Bill C-51 is overkill by Harper

One provision is that a judge cannot question sources of information. In other words, it could come from torture

Editor, The Times:

“Oh, my God!” declared my late waggish friend, “All this saying no I’m beginning to feel like a 19th Century Victorian virgin.”

We’d just returned from protesting Fisheries and Oceans’ destructive policies, which incidentally continue to this day (I’ve just returned from the north end of Vancouver Island, so I’ve personally witnessed the financial chaos in places like Alert Bay, Port Hardy, not to mention Sointula and Port McNeil).

My friend has gone to that great picket line in the sky. I’m still stumbling around, still trying to save the world.

So Saturday, March 14, was no different when I and a group of like-minded citizens gathered across from the Wells Gray Inn to protest Bill C-51 – the Harper government’s anti-terror bill.

These are dark times. The threat of terrorism is real enough. One has to really wonder. One hundred boys and girls from Canada gone off to join ISIS. How did we so fail to get our democratic values through to these obviously misguided youths?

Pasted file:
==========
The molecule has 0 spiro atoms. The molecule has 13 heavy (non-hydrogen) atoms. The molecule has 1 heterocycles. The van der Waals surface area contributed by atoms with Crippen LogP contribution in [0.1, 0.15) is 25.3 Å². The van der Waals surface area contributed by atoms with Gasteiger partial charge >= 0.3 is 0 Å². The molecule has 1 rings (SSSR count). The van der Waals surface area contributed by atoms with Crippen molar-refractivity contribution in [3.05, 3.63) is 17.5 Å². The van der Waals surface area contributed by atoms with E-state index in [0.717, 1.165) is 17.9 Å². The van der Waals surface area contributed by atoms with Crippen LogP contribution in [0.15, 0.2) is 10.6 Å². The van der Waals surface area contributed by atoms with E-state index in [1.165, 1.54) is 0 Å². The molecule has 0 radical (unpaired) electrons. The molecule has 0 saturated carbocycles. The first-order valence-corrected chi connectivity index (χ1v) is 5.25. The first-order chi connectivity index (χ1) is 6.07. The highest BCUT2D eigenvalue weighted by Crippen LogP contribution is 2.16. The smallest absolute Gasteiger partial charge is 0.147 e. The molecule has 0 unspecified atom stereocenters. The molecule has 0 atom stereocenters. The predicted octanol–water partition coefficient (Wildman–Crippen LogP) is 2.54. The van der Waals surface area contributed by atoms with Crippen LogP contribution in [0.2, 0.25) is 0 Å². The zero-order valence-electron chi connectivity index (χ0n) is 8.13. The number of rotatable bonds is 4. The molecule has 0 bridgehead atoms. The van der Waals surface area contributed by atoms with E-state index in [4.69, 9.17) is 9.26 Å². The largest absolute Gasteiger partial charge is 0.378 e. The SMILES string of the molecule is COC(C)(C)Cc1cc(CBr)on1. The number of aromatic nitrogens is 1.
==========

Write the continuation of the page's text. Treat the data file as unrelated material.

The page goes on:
Before joining the gang in front of the Wells Gray Inn I had been listening to two professors on CBC discussing Bill C-51. What they had to say simply confirmed that this bill is ‘overkill’ in the worst way.

One provision is that a judge cannot question sources of information. In other words, it could come from torture.

This, along with some ill-defined stuff about vital economic interests, should send shivers down any observant person’s spine.

Although Bill C-51 might catch a terrorist or two, it is clearly aimed at environmentalists, First Nations, unions and others who might stand in the way of corporate greed and rapaciousness. It also has been pointed out that the RCMP needs more resources. But this would mean less money in the pockets of Harper’s need-rich friends. So better have some draconian bill!

A pickup from Alberta stopped in front of me. The occupant in it said, “Do you realize that if Bill C-51 passes, what you are doing here will be illegal?”

My reply, “That’s why I’m here today!

Dennis Peacock

 

Clearwater, B.C.